Shocking mass murder in Basra weeks after family massacre

Amr Al Housni

Jun. 20, 2024 • 3 min read
Image of Shocking mass murder in Basra weeks after family massacre

Basra police arrest an Egyptian national suspected of a heinous crime against four fellow Egyptians.

Iraqi police in Basra arrested an Egyptian national on Monday suspected of murdering and dismembering four fellow Egyptians, authorities say.

The Basra Police Department, with support from intelligence units, launched an investigation after discovering body parts in garbage dumps in the Tuwaisa and al-Neft Districts. The police found blood-stained clothing, a hammer, a knife, and hair remnants at the scene.

From their investigation, authorities have learned from the Egyptian consulate in Basra that four Egyptian nationals working at a construction site had been reported missing.

Police officers launched an inquiry, gathering information and surveillance footage, which led them to suspect another Egyptian national, identified as Mamdoh al-Masri.
Al-Masri was apprehended in Baghdad after fleeing Basra. He confessed to the murders, admitting that he dismembered the bodies and scattered the remains in various locations across Basra.

Police Chief Lt. Gen. Latif Abdul-Ridha al-Saad announced the arrest, stating, "We have captured a dangerous criminal who committed a horrific crime against four Egyptian workers." The authorities have documented his confession and secured evidence related to the crime.

Mamdoh al-Masri, responsible for the murder and dismemberment of four fellow Egyptians in Basra. (Photo by Iraqi Interior Ministry)

“The accused worked as a butcher in Egypt and used a hatchet and a knife to carry out the crime,” a police source told The New Region. 

“Intelligence suggests he used a saw for the dismemberment. Their families contacted the Egyptian consulate after losing contact with them for over a week. The consulate then informed Basra police of the situation."

The methodical manner in which the bodies were distributed across different neighborhoods, including al-Tuwaisa and al-Neft, is particularly alarming. "It was a professional way of distributing the bodies,” the source added. “Some parts of the bodies are still missing."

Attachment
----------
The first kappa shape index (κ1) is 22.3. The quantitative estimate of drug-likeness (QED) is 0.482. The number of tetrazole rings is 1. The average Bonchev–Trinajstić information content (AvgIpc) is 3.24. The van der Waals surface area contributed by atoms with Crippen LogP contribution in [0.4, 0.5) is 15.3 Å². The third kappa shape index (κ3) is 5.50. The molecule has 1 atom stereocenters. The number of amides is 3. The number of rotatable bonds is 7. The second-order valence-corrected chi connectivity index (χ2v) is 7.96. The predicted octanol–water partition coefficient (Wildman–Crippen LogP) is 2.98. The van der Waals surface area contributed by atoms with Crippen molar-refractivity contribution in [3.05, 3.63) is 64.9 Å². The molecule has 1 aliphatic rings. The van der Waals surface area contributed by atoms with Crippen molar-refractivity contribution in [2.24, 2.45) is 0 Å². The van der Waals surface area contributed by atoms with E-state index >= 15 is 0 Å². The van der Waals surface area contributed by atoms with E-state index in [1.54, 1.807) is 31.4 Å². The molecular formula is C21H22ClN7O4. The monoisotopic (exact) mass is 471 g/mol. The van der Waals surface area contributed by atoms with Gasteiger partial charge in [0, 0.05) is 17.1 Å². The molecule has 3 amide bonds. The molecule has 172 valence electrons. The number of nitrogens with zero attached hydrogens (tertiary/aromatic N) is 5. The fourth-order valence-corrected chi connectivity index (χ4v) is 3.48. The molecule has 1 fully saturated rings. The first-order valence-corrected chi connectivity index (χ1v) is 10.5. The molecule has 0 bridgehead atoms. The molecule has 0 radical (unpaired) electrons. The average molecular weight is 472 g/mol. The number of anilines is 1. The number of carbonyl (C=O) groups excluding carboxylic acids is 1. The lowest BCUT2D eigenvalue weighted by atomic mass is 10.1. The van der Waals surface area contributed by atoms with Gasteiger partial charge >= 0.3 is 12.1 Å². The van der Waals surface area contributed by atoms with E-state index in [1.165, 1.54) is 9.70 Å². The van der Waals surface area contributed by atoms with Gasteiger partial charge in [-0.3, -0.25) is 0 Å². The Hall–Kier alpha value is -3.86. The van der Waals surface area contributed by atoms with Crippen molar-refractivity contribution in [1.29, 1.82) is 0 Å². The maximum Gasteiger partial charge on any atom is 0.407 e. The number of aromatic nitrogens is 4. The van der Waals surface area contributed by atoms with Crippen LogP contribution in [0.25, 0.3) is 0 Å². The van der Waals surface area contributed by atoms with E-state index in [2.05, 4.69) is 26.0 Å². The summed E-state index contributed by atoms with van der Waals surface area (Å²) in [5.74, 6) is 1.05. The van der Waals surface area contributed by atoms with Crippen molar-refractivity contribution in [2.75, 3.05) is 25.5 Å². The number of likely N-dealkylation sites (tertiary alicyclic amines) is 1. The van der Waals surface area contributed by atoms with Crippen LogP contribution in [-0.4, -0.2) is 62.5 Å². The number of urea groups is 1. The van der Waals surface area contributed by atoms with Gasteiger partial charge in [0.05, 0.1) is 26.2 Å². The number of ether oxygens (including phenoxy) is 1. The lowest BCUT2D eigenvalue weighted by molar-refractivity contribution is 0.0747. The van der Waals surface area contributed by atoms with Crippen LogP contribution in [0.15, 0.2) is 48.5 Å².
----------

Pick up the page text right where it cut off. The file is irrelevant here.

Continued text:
The motive for the killings appears to be financial. “The suspect was owed money by the victims,” another source revealed. Despite being from outside the country, the suspect managed to move and distribute the bodies in a city known for its security.

This is the second crime to shake Basra and Iraq in the span of 2 months. In May a father killed 12 members of his family and then took his own life in the al-Muwazafin neighborhood of Shatt al-Arab district, Basra province. 

The father, burdened by financial debts exceeding one billion Iraqi dinars (US$760,000), is thought to have broken under the pressure. Initial rumors suggested an armed group was responsible, but Basra police concluded the father was responsible.

The incident highlights the broader issue of gun control in Iraq. In 2023, the Iraqi government initiated a program to centralize weapons in state hands, aiming to regulate gun ownership and address the widespread arms trade. 

The Ministry of Interior, led by Abdul Amir al-Shammari, established 697 centers across Iraq's provinces to purchase weapons from citizens, allocating significant funds to each province to support the initiative.

Iraq has seen a rise in murders in 2024, with January and February recording at least 46 and 44 cases, respectively. This increase is notable compared to the lower numbers in late 2023. The government's attempts to regulate firearms is part of a broader four-year program to combat crime and enhance societal welfare.

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Author Amr Al Housni

Amr Al Housni is a Syrian news reporter based in Erbil, specializing in coverage of local and international events.


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